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A Conversation about Flags

A couple of weeks ago, I had a discussion about some of my work with a professional photographer and very experienced and knowledgeable printer whom I’ll refer to as “V.” The discussion was regarding a series I’ve been working on of infrared photographs of US and California flags.

V wasn’t very impressed with the work, which is not in itself necessarily interesting. After all, not all work will be to everyone’s taste, and of course not everything I produce is solid gold — far from it. But I found some of the particulars interesting:

He ranked the photographs in order from best or most interesting to worst or least interesting; this ranking was _exactly_ opposite the ranking I would apply to the same photographs. This is a pretty awesome response, because it shows that what interests me in the photographs, the direction I want to take them, corresponds to something that isn’t just in my head — even if it isn’t necessarily something that’s crowd-pleasing.

Another interesting divergence is this photograph, which V referred to as a “snapshot”:

I say this is interesting because, out of the entire series, this is the one photograph which I would say is least like a snapshot. All the others actually do have snapshot qualities — some are snapped on the fly, many are made with little to no active attempts at “good” composition, etc. I think in this case, and in many cases, “snapshot” really just means, “photograph I don’t like but I’m not sure why.” (Alternate usage: “photograph I like but don’t want to acknowledge as a good photograph.”)

V gravitated toward photographs which had what he referred to as “human interest” — the photographs I included which are more street-oriented or psuedo-documentary. His specific advice as regards the prints themselves tended to go towards making the flags more visible and identifiable as flags, and to recovering lost detail in the flag markings.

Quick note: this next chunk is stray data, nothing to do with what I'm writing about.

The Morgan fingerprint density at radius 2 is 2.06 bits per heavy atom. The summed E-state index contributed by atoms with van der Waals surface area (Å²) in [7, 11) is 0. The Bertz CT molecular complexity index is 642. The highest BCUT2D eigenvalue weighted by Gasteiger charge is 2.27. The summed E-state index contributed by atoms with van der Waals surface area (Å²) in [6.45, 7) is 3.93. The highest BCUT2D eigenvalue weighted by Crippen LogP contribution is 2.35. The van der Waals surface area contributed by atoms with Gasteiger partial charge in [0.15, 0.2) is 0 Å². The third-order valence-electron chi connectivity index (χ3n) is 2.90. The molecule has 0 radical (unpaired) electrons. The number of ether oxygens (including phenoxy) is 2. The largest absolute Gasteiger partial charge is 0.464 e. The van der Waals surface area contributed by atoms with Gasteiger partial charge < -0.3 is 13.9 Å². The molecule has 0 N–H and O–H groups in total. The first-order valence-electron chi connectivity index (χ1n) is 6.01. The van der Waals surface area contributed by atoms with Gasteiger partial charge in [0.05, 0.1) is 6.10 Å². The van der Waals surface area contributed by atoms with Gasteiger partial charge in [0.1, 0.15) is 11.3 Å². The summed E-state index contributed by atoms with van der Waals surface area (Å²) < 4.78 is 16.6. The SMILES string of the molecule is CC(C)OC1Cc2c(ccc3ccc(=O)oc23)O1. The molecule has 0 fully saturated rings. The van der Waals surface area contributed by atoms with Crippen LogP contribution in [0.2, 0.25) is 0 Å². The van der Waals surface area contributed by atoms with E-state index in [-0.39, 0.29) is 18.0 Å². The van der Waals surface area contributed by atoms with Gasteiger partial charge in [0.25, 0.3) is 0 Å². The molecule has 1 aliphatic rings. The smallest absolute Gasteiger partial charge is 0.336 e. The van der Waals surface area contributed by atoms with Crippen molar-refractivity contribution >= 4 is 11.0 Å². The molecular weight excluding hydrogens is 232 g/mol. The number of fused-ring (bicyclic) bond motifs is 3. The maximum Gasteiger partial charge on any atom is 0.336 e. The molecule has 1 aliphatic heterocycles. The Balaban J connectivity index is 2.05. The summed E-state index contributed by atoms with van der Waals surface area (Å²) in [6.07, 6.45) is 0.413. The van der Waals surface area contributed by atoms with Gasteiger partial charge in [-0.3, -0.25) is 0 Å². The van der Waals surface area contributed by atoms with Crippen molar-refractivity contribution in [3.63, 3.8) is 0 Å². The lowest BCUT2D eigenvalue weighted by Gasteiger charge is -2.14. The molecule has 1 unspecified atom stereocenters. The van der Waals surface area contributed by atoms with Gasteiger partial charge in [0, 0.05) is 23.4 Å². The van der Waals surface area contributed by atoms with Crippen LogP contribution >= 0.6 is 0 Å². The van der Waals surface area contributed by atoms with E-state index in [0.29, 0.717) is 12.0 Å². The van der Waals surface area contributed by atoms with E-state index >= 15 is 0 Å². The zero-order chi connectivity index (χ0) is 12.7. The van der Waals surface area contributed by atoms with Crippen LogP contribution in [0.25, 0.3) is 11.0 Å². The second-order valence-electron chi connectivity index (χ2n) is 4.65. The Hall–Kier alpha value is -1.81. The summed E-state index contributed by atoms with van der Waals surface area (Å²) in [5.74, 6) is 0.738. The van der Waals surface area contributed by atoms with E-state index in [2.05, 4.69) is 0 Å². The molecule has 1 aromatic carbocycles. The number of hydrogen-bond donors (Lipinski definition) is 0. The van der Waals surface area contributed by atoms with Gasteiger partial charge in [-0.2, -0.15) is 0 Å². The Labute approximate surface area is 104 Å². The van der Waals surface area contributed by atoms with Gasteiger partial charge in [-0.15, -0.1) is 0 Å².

I explained that this was basically directly contrary to my intentions. What drew me to this subject is the way infrared photography effaces the markings of flags and frees them (albeit temporarily, partially) from their habitual symbolic uses. So, the tendency of the flags’ markings to wash out is essential, whereas the “human interest” content is secondary — used to give a context for the portrayal of the flags themselves.

I don’t think this clicked solidly for V, because he tended to keep hitting these points as the discussion went on, regardless. He also characterized my explanation of the project as “symbolic,” which is sort of, but not really, in the right neighborhood. What I’m interested in is the way photography can, without physically changing an object, remove or suspend its symbolic value. I tried to convey that, with mixed success; after that he started calling it “non-symbolic symbolism.” Not really an improvement.

The funny thing is, I found this whole conversation to be not only entertaining and engaging, but also strangely comforting. I’ve never felt so good about being poorly or incompletely understood.

Of course, this is not to say that we should always celebrate when people don’t like our work, or when people don’t “get” our work. I’m not interested in producing work for an elite audience, however defined. But I am pleased to have elicited a strong response which is more than casually related to what I intend for this project, and I am pleased at having been able to articulate most of those intentions in discussion to my own satisfaction.

As to the project itself, I need to continue to produce work for it and to work on refining the sequencing. The balance and relationship between the more “documentary” photographs and the more (for want of a better word) “abstract ones needs to be improved; in its current form, the ambiguity regarding that relationship weakens the sequence, because it seems like two sequences that have merely been interleaved. If I can fix that, it will hopefully provide a better stepping-off point for viewers and make it easier for them to see along with me…

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